A Kansas State University professor has gotten to do what no other Westerner has: publish an article in Russia’s leading military journal that is critical of current efforts to reform the Russian military.
Dale Herspring, university distinguished professor of political science and a noted expert on Russia, received the invitation to publish his article “Russian Military Reform: A View from the United States” in the latest issue of Weapons Exports, which is published in Russian.
“It’s a fair critique of what they have done positively and negatively,” Herspring said.
Each issue of Weapons Export is typically read by 10,000-20,000 people. Herspring anticipates higher readership for this issue because of the inclusion of a Westerner’s perspective. Additionally, one of Herspring’s Russian friends has promised to send a copy of the article to a friend in Russian President Vladimir Putin’s office.
Herspring is a leading expert on civil-military relations. He has published 13 books and more than 100 articles dealing with Russian, American, German and Canadian civil-military relations. He is also a member of the Council on Foreign Relations and a retired U.S. diplomat and Navy captain. During his time as a diplomat, he served at embassies in Warsaw and Moscow. While in the U.S. Navy, he participated in all of the U.S.-U.S.S.R. ship visits, and accompanied Adm. Dennis Blair, then the U.S. Pacific Command’s commander-in-chief, on his official visit to Russia.
Though Herspring has an extensive publication record, he calls the Russian journal article a home run.
“I’m sort of shocked that someone who spent two years there in the embassy and following military events is being published in a journal,” he said. “That’s never happened before.”
Among Herspring’s criticisms of the Russian military is its failure to delegate authority effectively. In the American military, noncommissioned officers, or NCOs, have leadership roles. But Herspring said the Russian military is characterized by frequent micromanagement by officers. The practice is widespread because of Soviet military protocol.
“If they didn’t do that 30 years ago, they’d get shot,” Herspring said. “Until they come psychologically to grips with what an NCO does, this will continue.”
Similarly, the Russian military also struggled with an overabundance of officers. The ratio of American military officers to enlisted personnel is roughly 1-15. At one time, the ratio for the Russian military was 2-1. However, cuts have occurred. But Herspring said in some cases where cuts were made, they weren’t strategic and were often illogical. For example, the nation’s general staff academy cut its new class of officers each year to 11, while many other military schools were cut altogether.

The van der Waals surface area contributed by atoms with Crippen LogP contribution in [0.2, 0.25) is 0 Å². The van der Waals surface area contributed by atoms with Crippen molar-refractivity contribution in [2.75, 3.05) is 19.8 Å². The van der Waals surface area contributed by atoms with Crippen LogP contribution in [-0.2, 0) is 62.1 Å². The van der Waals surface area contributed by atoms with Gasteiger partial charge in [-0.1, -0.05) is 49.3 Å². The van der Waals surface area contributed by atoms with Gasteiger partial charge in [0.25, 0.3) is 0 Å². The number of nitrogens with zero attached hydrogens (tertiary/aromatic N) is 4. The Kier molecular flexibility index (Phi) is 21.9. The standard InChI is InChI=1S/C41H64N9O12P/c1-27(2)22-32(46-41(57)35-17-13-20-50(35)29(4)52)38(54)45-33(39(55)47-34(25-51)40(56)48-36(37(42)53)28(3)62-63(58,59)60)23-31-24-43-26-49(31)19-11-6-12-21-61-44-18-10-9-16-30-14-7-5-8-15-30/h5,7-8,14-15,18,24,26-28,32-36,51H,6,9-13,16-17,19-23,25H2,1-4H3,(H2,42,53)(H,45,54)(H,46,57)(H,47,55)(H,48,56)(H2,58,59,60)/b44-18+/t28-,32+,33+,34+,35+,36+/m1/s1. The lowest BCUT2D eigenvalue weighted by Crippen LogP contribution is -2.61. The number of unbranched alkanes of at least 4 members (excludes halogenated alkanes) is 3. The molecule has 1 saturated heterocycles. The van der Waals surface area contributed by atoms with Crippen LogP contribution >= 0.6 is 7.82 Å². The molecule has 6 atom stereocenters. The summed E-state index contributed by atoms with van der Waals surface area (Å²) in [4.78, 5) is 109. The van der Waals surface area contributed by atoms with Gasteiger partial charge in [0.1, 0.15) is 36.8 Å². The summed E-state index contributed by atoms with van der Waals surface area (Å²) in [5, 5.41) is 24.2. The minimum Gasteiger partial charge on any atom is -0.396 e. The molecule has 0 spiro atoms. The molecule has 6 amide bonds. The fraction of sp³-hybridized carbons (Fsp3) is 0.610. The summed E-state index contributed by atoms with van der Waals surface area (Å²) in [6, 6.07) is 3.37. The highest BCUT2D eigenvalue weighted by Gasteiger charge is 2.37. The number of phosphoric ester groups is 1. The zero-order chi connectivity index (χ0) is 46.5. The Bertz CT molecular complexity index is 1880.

“No logic was provided to how and why they were closing schools,” Herspring said. “It was chaotic.”
Overall, the military has been reduced from 2 million troops to around 1 million, a positive reform, Herspring said.
Other positive reforms include a renewed focus on replacing outdated equipment and machinery. When Russia invaded Georgia in 2008 it took 15 hours for their tanks to enter the country. Even though the military conducted practice exercises two weeks prior to the invasion, repeated breakdowns slowed the invasion effort considerably, Herspring said. To ease the massive financial burden on the industrial complex, Putin provided an additional $3 trillion rubles, Russia’s currency, for purchase of the relevant military items that cannot be produced at home.
Putin also has responded to a longstanding complaint from the military regarding salaries. On Jan. 1, a 25 percent pay hike went into effect for members of military. The political move took money from social spending for the increased salaries.
Russia has maintained a lengthy history of shielding itself from criticism, Herspring said. Whether it originated internally or externally during the 79-year run of the Soviet Union or after, national criticism was muted through intimidation and a large administrative bureaucracy. Following the establishment of the Russian Federation in 1991, Herspring said more voices emerged and new policies encouraged an active dialogue on both civil and military issues, though hesitancy has remained in acknowledging outside perspectives on those basic issues.
With publication of his broad critique, Herspring anticipates he has broken a barrier that will allow some of his colleagues to be published in Russia.
“I have opened the gates,” he said.
Herspring is currently finishing up his latest book, “Joint Responsibility and Civil-Military Relations, the American, Russian, German and Canadian Cases.”